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In Common-Law Pleading or Code Pleading, the initial statements made by a plaintiff that set forth a Cause of Action to commence a civil lawsuit; the different points of a plaintiff's declaration, each of which constitute a basis for relief. In Criminal Procedure, one of several parts or charges of an indictment, each accusing the defendant of a different offense.

The term count has been replaced by the word complaint in the Federal Rules of Civil Procedure and many state codes of civil procedure. Sometimes count is used to denote the numbered paragraphs of a complaint, each of which sets out an essential element of the claim.

Federal and state rules of criminal procedure govern the standards that a criminal count must satisfy in federal and state criminal matters.

West's Encyclopedia of American Law, edition 2. Copyright 2008 The Gale Group, Inc. All rights reserved.


n. each separate statement in a complaint which states a cause of action which, standing alone, would give rise to a lawsuit), or each separate charge in a criminal action. For example, the complaint in a civil (non-criminal) lawsuit might state: First Count (or cause of action) for negligence, and then state the detailed allegations; Second Count for breach of contract, Third Count for debt, and so forth. In a criminal case each count would be a statement of a different alleged crime. There are also so-called common counts which cover various types of debt. (See: common counts)

Copyright © 1981-2005 by Gerald N. Hill and Kathleen T. Hill. All Right reserved.


a paragraph in an indictment containing a distinct and separate charge.
Collins Dictionary of Law © W.J. Stewart, 2006

COUNT, pleading. This word, derived from the French conte, a narrative, is in our old law books used synonymously with declaration but practice has introduced the following distinction: when the plaintiff's complaint embraces only a single cause of action, and he makes only one statement of it, that statement is called, indifferently, a declaration or count; though the former is the more usual term.
    2. But when the suit embraces two or more causes of action, (each of which of course requires a different statement;) or when the plaintiff makes two or more different statements of one and the same cause of action, each several statement is called a count, and all of them, collectively, constitute the declaration.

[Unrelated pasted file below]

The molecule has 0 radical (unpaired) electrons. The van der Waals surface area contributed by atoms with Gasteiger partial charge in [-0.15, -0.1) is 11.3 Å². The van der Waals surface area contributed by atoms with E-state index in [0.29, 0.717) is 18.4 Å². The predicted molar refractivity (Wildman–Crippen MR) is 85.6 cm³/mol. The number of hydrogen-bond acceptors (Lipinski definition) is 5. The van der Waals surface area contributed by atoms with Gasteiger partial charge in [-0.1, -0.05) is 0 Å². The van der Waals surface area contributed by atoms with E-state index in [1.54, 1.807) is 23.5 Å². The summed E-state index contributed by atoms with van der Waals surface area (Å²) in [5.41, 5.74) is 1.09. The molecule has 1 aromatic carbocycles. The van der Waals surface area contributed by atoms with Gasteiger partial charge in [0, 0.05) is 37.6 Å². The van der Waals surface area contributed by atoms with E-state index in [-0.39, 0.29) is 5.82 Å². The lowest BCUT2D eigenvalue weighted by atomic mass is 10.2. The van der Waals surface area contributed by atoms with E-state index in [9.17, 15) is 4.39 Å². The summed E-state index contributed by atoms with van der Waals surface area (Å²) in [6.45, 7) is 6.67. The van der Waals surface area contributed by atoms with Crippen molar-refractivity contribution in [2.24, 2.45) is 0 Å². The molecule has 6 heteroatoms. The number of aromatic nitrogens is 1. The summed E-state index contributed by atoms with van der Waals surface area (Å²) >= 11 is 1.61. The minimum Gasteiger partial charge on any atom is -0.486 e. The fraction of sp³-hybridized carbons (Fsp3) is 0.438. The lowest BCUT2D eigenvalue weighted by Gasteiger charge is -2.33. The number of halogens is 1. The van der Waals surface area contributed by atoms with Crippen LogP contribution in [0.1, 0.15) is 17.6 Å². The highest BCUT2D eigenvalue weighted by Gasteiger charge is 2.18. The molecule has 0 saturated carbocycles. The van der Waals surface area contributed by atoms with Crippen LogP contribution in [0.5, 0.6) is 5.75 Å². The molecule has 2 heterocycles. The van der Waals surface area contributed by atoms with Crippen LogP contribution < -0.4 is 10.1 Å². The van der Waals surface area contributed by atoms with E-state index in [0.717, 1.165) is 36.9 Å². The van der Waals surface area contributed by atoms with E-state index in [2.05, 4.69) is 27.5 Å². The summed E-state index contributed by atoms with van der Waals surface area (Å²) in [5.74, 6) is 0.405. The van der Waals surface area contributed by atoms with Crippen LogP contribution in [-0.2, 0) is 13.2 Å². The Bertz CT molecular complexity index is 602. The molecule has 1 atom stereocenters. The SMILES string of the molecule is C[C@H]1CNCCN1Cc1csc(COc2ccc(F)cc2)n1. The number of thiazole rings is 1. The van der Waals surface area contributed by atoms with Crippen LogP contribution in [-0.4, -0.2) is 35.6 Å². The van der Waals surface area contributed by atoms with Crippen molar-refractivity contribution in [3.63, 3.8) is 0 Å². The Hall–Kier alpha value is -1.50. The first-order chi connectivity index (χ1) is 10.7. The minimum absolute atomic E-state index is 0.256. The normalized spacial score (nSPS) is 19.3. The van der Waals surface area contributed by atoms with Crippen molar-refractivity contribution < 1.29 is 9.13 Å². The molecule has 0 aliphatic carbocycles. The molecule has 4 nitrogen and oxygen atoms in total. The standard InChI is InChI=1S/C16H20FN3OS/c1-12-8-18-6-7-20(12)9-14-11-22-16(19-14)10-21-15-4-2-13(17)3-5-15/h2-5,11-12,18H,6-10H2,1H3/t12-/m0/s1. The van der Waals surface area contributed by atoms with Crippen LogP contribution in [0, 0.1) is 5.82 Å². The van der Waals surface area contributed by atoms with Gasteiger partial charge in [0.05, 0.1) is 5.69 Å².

3. In all cases, however, in which there are two or more counts, whether there is actually but one cause of action or several, each count purports, upon the face of it, to disclose a distinct right of action, unconnected with that stated in any of the other counts.
    4. One object proposed, in inserting two or more counts in one declaration, when there is in fact but one cause of action, is, in some cases, to guard against the danger of an insufficient statement of the cause, where a doubt exists as to the legal sufficiency of one or another of two different modes of declaring; but the more usual end proposed in inserting more than one count in such case, is to accommodate the statement to the cause, as far as may be, to the possible state of the proof to be exhibited on trial; or to guard, if possible, against the hazard of the proofs varying materially from the statement of the cause of action; so that if one or more or several counts be not adapted to the evidence, some other of them may be so. Gould on Pl. c. 4, s. 2, 3, 4; Steph. Pl. 279; Doct. Pl. 1 78; 8 Com. Dig. 291; Dane's Ab. Index, h.t.; Bouv. Inst. Index, h.t. In real actions, the declaration is most usually called a count. Steph. Pl. 36, See Common count; Money count.

A Law Dictionary, Adapted to the Constitution and Laws of the United States. By John Bouvier. Published 1856.
References in periodicals archive ?
The reduction in mean blood count was higher for mixed-clone infections compared to single-clone infections ([F.sub.1,35] = 6.60, P [less than] 0.05, [ILLUSTRATION FOR FIGURE 3 OMITTED]), with mixed-clone infections suffering a further 5% reduction on average.
All measurements were performed 30 minutes after blood collection by using the Beckman Coulter Automated Blood Count Analyzer.
Results of blood count comparison obtained by simultaneous analysis of 156 patient samples on CD 17000S and MEK-8118K (Nihon Kohden, Tokyo, Japan) hematologic analyzers showed a satisfactory correlation for all the parameters tested, ranging from 0.967 for platelets to 0.994 for WBC, except for MCHC (r = 0.389 in closed and r = 0.344 in open mode).
Irish Oaks winner Great Heavens is to head to Ascot for the British Champions Fillies and Mares Stakes after being ruled out of tomorrow's Prix Vermeille by a poor blood count.
A spokesman said: "Beta-ecdysterone can damage your liver and your heart, increases your blood count and can cause blood clots in your legs and in your lungs which could be fatal.
A blood sample was collected from the patient on December 7; anticoagulation was accomplished with ethylenediaminetetraacetic acid (EDTA) for repeated biochemistry analysis and complete blood count. The plasma from the EDTA blood sample was separated 2 days later and stored at -20[degrees]C for 12 days.
Luca Cumani's five-year-old will play no part in the 12-furlong contest after he was discovered to have a bad blood count.
ORLANDO -- The various measures of a complete blood count together helped in the development of a risk score that was very effective for predicting a patient's subsequent risk of death or myocardial infarction.
"The relative lymphocyte count is part of the standard complete blood count, and involves no incremental cost," added Dr.
The complete blood count indicated leukocytosis and neutrophilia.